The next step to cover the neckline is to cut two 2 inch wide strips of lining fabric (one for the left side and one for the right side). To make a "double bias", I folded the strips in half lengthwise, then pinned them to the right side of the neck line, matching cut edges.  I used my machine to sew a 1/2 inch seam allowance. (Next time, I would move my needle to 3/8 inch SA to make the next step neater and easier.)  When sewing on the lining strips, start at the back (where the top of the zipper will be), and sew to the center front, each side done separately.   I then flipped this strip to the inside, and tacked it down with a hemming stitch. I finished the center point entirely by hand so that it would lay symmetrically because I can sew much more accurately by hand than by machine.  The center front is finished with a mitered corner.  Although the lining is a little puckered on the inside, I think any little imperfections will be completely obscured by the sequins.
I finished the arm holes in the same way as the neckline except I omitted the twill tape.  Also, since the arm hole is a closed loop, I folded one end of the strip inside by about 1/2 inch (before folding it in half), and I tucked the other end inside before sewing the strip to the arm hole.  This gives a neat finish.

To sew the hem, I cut about 1/2 inch of the sequined fabric off the bottom, and double folded the lining up over it.  I sewed the lining here by hand using a hemming stitch.  Then, I folded up the hem inside the dress, (about 6-8 inches, again since this is for the theater and might be altered some day for a different show), and sewed the edge with cross stitch by hand.  You can see the hem in the second photo (above).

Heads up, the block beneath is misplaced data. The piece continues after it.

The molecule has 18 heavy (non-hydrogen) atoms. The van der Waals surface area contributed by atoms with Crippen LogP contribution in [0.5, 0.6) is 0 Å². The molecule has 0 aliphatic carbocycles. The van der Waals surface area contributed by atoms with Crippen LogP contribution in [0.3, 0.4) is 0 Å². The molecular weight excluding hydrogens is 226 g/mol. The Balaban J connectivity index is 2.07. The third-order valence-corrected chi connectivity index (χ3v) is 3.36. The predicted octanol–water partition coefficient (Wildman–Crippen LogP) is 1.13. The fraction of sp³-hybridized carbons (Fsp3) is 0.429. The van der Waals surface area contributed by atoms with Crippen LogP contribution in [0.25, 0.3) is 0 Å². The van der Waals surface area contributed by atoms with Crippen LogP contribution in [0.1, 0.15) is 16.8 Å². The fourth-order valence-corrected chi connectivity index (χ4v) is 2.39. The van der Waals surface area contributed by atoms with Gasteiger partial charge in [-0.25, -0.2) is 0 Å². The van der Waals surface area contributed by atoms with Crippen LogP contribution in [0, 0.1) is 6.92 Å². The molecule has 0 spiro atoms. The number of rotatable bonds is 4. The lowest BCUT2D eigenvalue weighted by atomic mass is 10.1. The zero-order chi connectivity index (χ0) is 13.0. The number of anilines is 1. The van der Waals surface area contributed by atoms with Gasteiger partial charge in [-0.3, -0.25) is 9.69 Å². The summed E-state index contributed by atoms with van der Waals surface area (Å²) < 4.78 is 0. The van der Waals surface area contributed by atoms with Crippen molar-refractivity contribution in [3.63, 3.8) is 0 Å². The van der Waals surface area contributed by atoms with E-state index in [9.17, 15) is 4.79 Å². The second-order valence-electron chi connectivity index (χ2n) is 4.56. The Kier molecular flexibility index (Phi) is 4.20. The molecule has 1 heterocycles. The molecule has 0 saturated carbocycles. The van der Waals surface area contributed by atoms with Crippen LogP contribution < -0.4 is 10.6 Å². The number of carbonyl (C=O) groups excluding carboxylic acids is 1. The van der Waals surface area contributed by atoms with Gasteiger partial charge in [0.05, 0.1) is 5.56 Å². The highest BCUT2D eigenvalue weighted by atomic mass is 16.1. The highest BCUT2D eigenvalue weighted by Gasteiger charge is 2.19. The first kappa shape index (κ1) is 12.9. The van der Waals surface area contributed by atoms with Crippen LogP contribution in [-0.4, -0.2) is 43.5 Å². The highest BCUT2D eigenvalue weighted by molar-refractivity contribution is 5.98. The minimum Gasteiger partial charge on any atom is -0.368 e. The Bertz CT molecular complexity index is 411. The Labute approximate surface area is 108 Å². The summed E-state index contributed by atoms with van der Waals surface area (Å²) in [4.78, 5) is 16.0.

All that's left to do is the back zipper.  I gave the dress back to my teacher, so I don't think I'll be doing that part.

I ended up with sequins all over the table, floor, and chairs.  My dining room looked like a glitter bomb went off.  Here you can see the mess I swept up.  Sparkley!

8 comments:

  1. Hello - just came across your blog searching for tips on sewing with sequined fabrics. Thanks so much for this post: it's been really helpful. I've never thought of flat lining before - seems like a really good idea for achieving stability. Thanks again!

    ReplyDelete
  2. I also just came across your post while doing a search for sewing with sequin fabric....thanks for the step by steps. Doesn't seem to be a lot of info out there for this topic and you gave me some ideas. Thanks!

    ReplyDelete
  3. Sewing a sequined dress, and was wondering what to do with the seams..googled what people say and that's how i found your awesome blog, dear.

    Great job and thanks!

    Leon

    ReplyDelete
  4. Thanks for leaving a comment, Leon. It's nice to know this is useful for anybody more than myself!

    ReplyDelete
    Replies
    1. Thank you!!!! This is the first thing I find that is helpful and I've. been searching all day. I am hoping you will help me. I am going to make my granddaughter a fitted dress with a stretch sequined fabric. Should I use boning? If so, should I just bone to the waist or hip? Should I make a foundation, and underline? I want the dress to be very special because my little angel keeps the garments I make forever. I would be so gratefuld if you could help me. Thanks.
      SewSpecial2009@yahoo.com

      Delete
    2. I don't know much about boning or sewing stretchy dresses for that matter, but I don't think you need boning unless it's strapless. This dress is flat lined because that's how my teacher told me to do it, and she knows a lot about making clothing. I'm sorry I couldn't be more helpful, but I honestly don't know the best answers to your questions.

      Delete
  5. This info is fantastic. Wish I had it recently when I sewed a skirt cover with sequins for a show I did. I ended sewing it by hand. Thank you for the info. You can't find too much info on sewing fabric with sequins. Your directions are very clear.

    ReplyDelete
  6. Thank you jp for taking time to leave a comment. I'm glad you found this helpful.

    ReplyDelete

Related Posts Plugin for WordPress, Blogger...